Publisher: William Collins & Co., Great Britain
Price: INR 233
I pride myself in being an atheist (or maybe agnostic) and when this book was forced down my throat, I was all prepared to rubbish it as an attempt to turn me into a God-believer. But, ‘Mister God, This is Anna‘ by Fynn and Papas blew me away, not because of its religious sentiments. Instead, it isn’t tied to any religion at all. But yet, it speaks volumes about the relation between us and God.
Fynn, a 16-year old dock worker meets Anna, a runaway. He takes her home and she instantly becomes a vital part of his family and his life. They share an indestructible bond that goes way beyond anything that can be described. The book gives a detailed account of their friendship. It shows how Anna, with her ever-inquisitive nature questions everything, be it religion, mathematics, science, colors, people, anything. And then, with Fynn she unravels answers that are so simple, yet so deep. It would literally take us years of mundane living to arrive at these observations. And slowly yet steadily, she solves her favourite mystery of all, Mister God. The book ends with Anna’s untimely death and Fynn’s grief. It shows us how Fynn deals with this grief and lets go of his angst against Mister God.
“At five years Anna knew absolutely the purpose of being, knew the meaning of love and was a personal friend and helper of Mister God. At six Anna was a theologian, mathematician, philosopher, poet and gardener. If you asked her a question you would always get an answer – in due course. On some occasions the answer would be delayed for weeks or months; but eventually, in her own good time, the answer would come: direct, simple and much to the point.”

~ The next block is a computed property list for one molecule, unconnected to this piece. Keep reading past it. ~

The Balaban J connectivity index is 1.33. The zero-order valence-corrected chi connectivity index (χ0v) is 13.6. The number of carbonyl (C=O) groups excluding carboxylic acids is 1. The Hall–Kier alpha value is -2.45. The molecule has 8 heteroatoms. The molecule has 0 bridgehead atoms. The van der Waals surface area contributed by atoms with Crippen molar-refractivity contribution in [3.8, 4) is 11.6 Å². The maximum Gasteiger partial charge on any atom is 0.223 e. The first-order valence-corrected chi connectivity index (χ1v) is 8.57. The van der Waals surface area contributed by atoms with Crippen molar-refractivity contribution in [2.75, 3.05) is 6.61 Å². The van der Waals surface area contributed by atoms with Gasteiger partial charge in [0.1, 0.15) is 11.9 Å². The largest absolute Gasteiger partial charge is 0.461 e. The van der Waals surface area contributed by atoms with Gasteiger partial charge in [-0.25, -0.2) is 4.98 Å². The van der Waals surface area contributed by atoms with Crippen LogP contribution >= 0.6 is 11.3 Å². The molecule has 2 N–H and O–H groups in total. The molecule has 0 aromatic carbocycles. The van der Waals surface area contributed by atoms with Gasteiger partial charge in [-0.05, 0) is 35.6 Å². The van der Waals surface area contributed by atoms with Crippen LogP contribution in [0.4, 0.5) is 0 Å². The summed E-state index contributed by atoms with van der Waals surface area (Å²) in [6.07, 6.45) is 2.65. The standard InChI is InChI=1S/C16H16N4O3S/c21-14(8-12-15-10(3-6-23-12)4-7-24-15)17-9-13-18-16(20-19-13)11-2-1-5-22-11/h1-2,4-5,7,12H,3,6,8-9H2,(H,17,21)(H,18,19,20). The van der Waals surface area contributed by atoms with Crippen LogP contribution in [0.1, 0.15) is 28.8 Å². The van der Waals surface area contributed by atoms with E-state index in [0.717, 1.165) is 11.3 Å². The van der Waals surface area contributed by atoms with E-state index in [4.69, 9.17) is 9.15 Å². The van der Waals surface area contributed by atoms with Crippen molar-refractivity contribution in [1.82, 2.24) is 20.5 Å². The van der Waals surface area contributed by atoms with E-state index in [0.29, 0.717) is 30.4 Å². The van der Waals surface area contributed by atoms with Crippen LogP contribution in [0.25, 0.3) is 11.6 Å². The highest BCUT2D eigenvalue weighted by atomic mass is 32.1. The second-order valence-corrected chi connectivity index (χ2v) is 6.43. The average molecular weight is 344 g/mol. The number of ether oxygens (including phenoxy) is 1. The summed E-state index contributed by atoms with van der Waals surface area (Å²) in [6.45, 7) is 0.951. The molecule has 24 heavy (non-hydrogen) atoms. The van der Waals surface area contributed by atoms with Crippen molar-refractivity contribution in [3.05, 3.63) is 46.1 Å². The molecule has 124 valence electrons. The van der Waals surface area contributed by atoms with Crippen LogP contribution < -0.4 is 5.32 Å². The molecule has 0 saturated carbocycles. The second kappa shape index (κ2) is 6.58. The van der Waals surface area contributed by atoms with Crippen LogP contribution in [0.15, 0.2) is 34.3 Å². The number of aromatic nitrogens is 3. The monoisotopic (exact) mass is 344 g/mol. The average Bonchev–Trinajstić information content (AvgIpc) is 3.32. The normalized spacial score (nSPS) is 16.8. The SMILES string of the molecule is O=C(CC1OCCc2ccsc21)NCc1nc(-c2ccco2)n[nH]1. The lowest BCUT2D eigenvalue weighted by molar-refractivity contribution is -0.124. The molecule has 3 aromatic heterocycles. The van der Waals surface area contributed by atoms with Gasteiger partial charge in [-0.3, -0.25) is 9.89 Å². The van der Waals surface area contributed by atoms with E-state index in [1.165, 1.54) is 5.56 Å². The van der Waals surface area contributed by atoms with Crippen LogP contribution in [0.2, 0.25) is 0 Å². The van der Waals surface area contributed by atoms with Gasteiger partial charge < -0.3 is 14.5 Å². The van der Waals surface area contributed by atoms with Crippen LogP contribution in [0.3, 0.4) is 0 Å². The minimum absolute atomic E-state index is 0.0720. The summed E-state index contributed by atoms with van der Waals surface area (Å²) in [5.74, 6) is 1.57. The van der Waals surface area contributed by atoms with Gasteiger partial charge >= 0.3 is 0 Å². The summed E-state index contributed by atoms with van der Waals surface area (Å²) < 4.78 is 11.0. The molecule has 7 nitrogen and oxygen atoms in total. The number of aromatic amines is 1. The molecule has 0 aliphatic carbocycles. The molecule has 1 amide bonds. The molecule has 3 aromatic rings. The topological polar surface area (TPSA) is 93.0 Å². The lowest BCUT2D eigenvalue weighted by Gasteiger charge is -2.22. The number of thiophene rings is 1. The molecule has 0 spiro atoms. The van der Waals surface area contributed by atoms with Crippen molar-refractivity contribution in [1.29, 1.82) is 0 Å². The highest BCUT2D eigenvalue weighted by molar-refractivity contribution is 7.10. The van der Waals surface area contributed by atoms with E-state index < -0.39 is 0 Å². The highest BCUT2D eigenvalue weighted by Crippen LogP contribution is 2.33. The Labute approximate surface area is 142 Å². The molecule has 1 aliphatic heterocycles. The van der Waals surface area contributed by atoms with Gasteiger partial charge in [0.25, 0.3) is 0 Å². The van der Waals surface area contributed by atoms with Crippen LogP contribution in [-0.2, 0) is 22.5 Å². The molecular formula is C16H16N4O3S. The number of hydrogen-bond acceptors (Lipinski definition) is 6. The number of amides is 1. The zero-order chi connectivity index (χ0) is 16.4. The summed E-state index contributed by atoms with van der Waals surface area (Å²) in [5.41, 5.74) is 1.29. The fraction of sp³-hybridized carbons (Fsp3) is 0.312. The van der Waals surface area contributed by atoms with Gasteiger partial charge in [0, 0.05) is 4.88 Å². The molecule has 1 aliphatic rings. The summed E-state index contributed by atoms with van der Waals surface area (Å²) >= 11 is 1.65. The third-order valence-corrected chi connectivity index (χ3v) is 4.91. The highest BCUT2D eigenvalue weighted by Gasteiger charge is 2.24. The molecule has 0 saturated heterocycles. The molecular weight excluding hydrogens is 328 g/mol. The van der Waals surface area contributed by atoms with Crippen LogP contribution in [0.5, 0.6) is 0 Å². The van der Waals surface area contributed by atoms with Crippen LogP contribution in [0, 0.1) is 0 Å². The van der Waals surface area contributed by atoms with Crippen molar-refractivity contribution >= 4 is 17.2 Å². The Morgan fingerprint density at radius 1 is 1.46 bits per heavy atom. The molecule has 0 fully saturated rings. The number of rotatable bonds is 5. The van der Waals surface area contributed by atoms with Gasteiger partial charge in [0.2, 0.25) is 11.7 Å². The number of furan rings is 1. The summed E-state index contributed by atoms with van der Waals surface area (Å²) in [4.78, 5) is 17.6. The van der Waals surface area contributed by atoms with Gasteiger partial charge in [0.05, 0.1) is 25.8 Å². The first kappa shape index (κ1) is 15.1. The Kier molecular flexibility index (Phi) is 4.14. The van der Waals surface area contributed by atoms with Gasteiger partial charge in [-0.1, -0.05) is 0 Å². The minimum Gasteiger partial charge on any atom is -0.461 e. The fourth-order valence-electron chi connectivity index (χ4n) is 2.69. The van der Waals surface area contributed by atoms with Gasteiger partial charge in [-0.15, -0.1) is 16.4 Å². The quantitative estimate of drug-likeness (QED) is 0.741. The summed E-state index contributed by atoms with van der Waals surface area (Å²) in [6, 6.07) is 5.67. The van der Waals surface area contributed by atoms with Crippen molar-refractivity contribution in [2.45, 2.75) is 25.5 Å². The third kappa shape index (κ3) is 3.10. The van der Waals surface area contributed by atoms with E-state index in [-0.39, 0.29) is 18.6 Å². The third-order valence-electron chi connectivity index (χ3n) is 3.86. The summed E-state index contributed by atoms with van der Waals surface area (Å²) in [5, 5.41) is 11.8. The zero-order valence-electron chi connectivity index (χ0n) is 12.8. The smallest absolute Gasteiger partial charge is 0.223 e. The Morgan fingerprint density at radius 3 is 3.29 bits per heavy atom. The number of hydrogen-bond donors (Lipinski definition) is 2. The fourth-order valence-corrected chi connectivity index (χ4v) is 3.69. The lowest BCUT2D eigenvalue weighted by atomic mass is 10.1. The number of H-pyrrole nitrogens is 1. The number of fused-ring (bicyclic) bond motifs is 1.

What is so explosive is Anna’s character. She charms you away with her mischievous yet delightful endeavours. She involves herself in anything and everything around her, living life to the fullest. She is much wise beyond her years. Anna is, in short, spectacular and alive! Every fibre of her being hums like a well-oiled machine and you feel her excitement, imagination and joy! Anna asks the real questions and she resonates with the innocence of the child mixed with the deep understanding of a philosopher. Her ability to find God everywhere is astounding. The friendship between Fynn and Anna too is touching. It definitely strikes a chord.
The book is complex, I will admit. Some parts often need re-readings and every reading gives you a renewed understanding, and possibly thousand other meanings that you overlooked the first time. Though you are forever questioning the validity of the claims made by Fynn regarding the existence of Anna, you feel like Anna is your new best friend! Even if we choose to disregard these claims and assume Anna to be figment of the author’s imagination, the book it still as eye-opening. Truly a beautiful book, it sums up the essence of living through the eyes of a 4 year old.
“Anna had bypassed all the nonessentials and distilled centuries of learning into one sentence: “And God said love me, love them, and love it, and don’t forget to love yourself.”
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